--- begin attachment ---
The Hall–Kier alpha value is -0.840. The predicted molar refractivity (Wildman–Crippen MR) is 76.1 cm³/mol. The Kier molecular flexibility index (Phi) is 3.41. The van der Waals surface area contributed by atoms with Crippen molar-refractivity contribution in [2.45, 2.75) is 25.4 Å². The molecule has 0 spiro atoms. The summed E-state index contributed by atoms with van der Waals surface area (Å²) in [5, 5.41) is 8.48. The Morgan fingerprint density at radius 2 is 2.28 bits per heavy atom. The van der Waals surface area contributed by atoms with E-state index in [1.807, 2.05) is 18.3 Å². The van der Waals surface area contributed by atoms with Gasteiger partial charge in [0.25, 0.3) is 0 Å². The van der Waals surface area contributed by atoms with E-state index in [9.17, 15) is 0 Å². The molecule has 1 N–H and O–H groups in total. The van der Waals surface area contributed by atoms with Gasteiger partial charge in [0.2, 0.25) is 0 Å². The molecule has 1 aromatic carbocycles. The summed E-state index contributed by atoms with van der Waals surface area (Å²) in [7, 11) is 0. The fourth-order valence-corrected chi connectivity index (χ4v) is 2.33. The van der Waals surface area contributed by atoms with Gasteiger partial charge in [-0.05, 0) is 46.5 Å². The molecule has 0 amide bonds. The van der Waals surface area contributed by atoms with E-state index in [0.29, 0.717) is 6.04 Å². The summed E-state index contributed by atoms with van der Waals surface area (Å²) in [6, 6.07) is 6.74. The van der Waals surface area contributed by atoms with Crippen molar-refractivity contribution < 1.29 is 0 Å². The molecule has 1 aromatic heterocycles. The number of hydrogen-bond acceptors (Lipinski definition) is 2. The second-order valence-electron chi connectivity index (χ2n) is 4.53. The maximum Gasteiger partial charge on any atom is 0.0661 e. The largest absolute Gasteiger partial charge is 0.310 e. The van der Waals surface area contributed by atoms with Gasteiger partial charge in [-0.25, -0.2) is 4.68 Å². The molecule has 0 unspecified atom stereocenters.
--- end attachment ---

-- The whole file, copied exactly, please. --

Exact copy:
The Hall–Kier alpha value is -0.840. The predicted molar refractivity (Wildman–Crippen MR) is 76.1 cm³/mol. The Kier molecular flexibility index (Phi) is 3.41. The van der Waals surface area contributed by atoms with Crippen molar-refractivity contribution in [2.45, 2.75) is 25.4 Å². The molecule has 0 spiro atoms. The summed E-state index contributed by atoms with van der Waals surface area (Å²) in [5, 5.41) is 8.48. The Morgan fingerprint density at radius 2 is 2.28 bits per heavy atom. The van der Waals surface area contributed by atoms with E-state index in [1.807, 2.05) is 18.3 Å². The van der Waals surface area contributed by atoms with Gasteiger partial charge in [0.25, 0.3) is 0 Å². The van der Waals surface area contributed by atoms with E-state index in [9.17, 15) is 0 Å². The molecule has 1 N–H and O–H groups in total. The van der Waals surface area contributed by atoms with Gasteiger partial charge in [0.2, 0.25) is 0 Å². The molecule has 1 aromatic carbocycles. The summed E-state index contributed by atoms with van der Waals surface area (Å²) in [7, 11) is 0. The fourth-order valence-corrected chi connectivity index (χ4v) is 2.33. The van der Waals surface area contributed by atoms with Gasteiger partial charge in [-0.05, 0) is 46.5 Å². The molecule has 0 amide bonds. The van der Waals surface area contributed by atoms with E-state index in [0.29, 0.717) is 6.04 Å². The summed E-state index contributed by atoms with van der Waals surface area (Å²) in [6, 6.07) is 6.74. The van der Waals surface area contributed by atoms with Crippen molar-refractivity contribution < 1.29 is 0 Å². The molecule has 1 aromatic heterocycles. The number of hydrogen-bond acceptors (Lipinski definition) is 2. The second-order valence-electron chi connectivity index (χ2n) is 4.53. The maximum Gasteiger partial charge on any atom is 0.0661 e. The largest absolute Gasteiger partial charge is 0.310 e. The van der Waals surface area contributed by atoms with Gasteiger partial charge in [-0.25, -0.2) is 4.68 Å². The molecule has 0 unspecified atom stereocenters.